Global Fertilizer Outlook - 2

Mixed News in Phosphorous Outlook

Russ Quinn
By  Russ Quinn , DTN Staff Reporter
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World phosphorus fertilizer prices have gone down in recent years because of industry oversupply. Despite this situation, fertilizer demand is also on the rise. (Graphic courtesy of Chris Lawson, CRU)

FORT LAUDERDALE, Fla. (DTN) -- It is a bit of a mixed bag for the phosphorus fertilizer outlook. The market will remain under pressure through 2017 with plenty of supply and some new capacity coming online, but lower raw material prices have brought down production costs for producers significantly.

While prices slipped from January 2016 to present day, the fall has not been as much as some anticipated it would be, said Chris Lawson, team leader for phosphates for CRU, Inc. based in London. World phosphorus prices have fallen to levels not seen since 2009, he said in his phosphorus outlook presentation at the 2016 Fertilizer Outlook and Technology Conference held in Fort Lauderdale, Florida, in mid-November.

"Relative to other commodities, phosphorus prices have held up fairly well in 2015," Lawson said. "There is much competitiveness in the phosphorus market."


China is among the biggest reasons why the world market has so much market supply of phosphorous.

Lawson said China's phosphorus production doubled from 2006 to 2012, jumping from 6 million metric tons (mmt) in 2006 to over 12 mmt in 2016. The nation's phosphorus exports also climbed during this time from around 10% in 2006 to 36% in 2015. The forecast is China will have 28% in exports in 2016, he said.

Because of this additional production leading to lower prices, China's phosphorus producers are now struggling with cash flow. Also, the country's consumption rates are expected to fall from just under 12 mmt in 2015. About 11 mmt is forecast in 2016, which would be in line with 2009 levels.

Other challenges facing Chinese phosphorus producers at the present time, as consumption falls and stocks increase, are transportation taxes and coal prices are expected to rise, Larson said.

"All of this has led China to cutting some phosphate production," he added.

There are several different production-cutting scenarios, with one having larger producers cut 30% production in 2016, medium producers cutting 20% and small producers scaling back 10%.

China's DAP production in 2016 is expected to be around 16 mmt, with CRU's forecast for DAP production in 2017 closer to 15 mmt. With these year-long production cuts, the production could be in the 12 mmt to 13 mmt, Lawson said.

However, all of this is just talk currently with no production cuts implemented yet. Lawson said "not to take this too seriously" regarding a Chinese phosphorus production plan.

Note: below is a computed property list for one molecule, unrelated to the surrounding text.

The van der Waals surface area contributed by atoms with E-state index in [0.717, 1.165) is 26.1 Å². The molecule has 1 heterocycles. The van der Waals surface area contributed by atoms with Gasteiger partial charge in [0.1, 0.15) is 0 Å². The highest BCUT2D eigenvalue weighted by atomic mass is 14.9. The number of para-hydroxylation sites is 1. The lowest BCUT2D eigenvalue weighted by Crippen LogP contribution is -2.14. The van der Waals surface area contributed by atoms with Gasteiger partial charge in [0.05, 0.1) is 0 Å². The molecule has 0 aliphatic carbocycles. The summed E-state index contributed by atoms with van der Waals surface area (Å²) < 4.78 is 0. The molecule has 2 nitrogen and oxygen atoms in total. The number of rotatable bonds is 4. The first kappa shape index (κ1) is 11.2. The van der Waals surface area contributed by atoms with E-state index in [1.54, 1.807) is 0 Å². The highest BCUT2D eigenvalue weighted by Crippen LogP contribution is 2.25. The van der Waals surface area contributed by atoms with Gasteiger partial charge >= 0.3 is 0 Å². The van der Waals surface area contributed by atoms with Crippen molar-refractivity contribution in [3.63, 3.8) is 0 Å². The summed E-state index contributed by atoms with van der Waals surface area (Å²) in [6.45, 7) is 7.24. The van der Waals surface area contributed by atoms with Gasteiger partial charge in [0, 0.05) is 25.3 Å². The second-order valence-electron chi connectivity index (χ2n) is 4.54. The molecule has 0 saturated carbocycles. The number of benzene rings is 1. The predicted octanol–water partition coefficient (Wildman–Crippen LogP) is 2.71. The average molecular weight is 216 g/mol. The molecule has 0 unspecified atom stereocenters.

"That market is under a lot of pressure in China; I would think North America should be keeping a close eye on the Chinese market," Lawson said.


The country with the most phosphorus imports is India; total phosphorus imports climbed from just over 6 mmt in 2014 to almost 8 mmt in 2015.

India increased imports because lower phosphorus prices made it more attractive to do so. Imports are forecast to fall in 2016, but increase in 2017 and by 2020 the total Indian phosphorus imports could be 8.5 mmt, he said.

Brazil is also very dependent on phosphorus imports, where 2016 imports exceeded 2015 levels.

However, the country's credit issues are slowing how much soybean acreage expands; in 2016, the acreage is forecast to see its smallest expansion in the last eight years, Lawson explained.

Soybeans account for roughly half of the phosphorus use in Brazil, Lawson said. A slowdown in soybean planting in Brazil could leave anywhere from a half-million to almost a million tons of MAP not being used in the South American country.

"This could be a key thing to watch in the phosphorus market," he said.


On the supply side, Morocco and Saudi Arabia are set to proceed with increases in phosphate production. These two countries account for 84% of all capacity addition planned in the world, Lawson said.

In addition, Morocco is also changing its attention to phosphate rock to downstream productions, which would be acid products.

With all of these issue facing the global phosphorus fertilizer market, it is not all doom and gloom, according to Lawson.

One positive aspect of the market would be demand, which has grown over the last five years and is expected to remain strong from past years. Lawson said phosphorus consumption in 2011 was 41.9 mmt and in 2016 44.1 mmt was to be consumed worldwide.

Demand should only continue to grow in the next five years in order to use up the supplies, he said.

Along with continued demand, lower input costs are also aiding the world's phosphorus producers. The costs in 2017 are forecast to be significantly lower than costs were in 2015, Lawson said. These lower costs help maintain margins, as well as benefit downstream and finished producers, Lawson said.

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Russ Quinn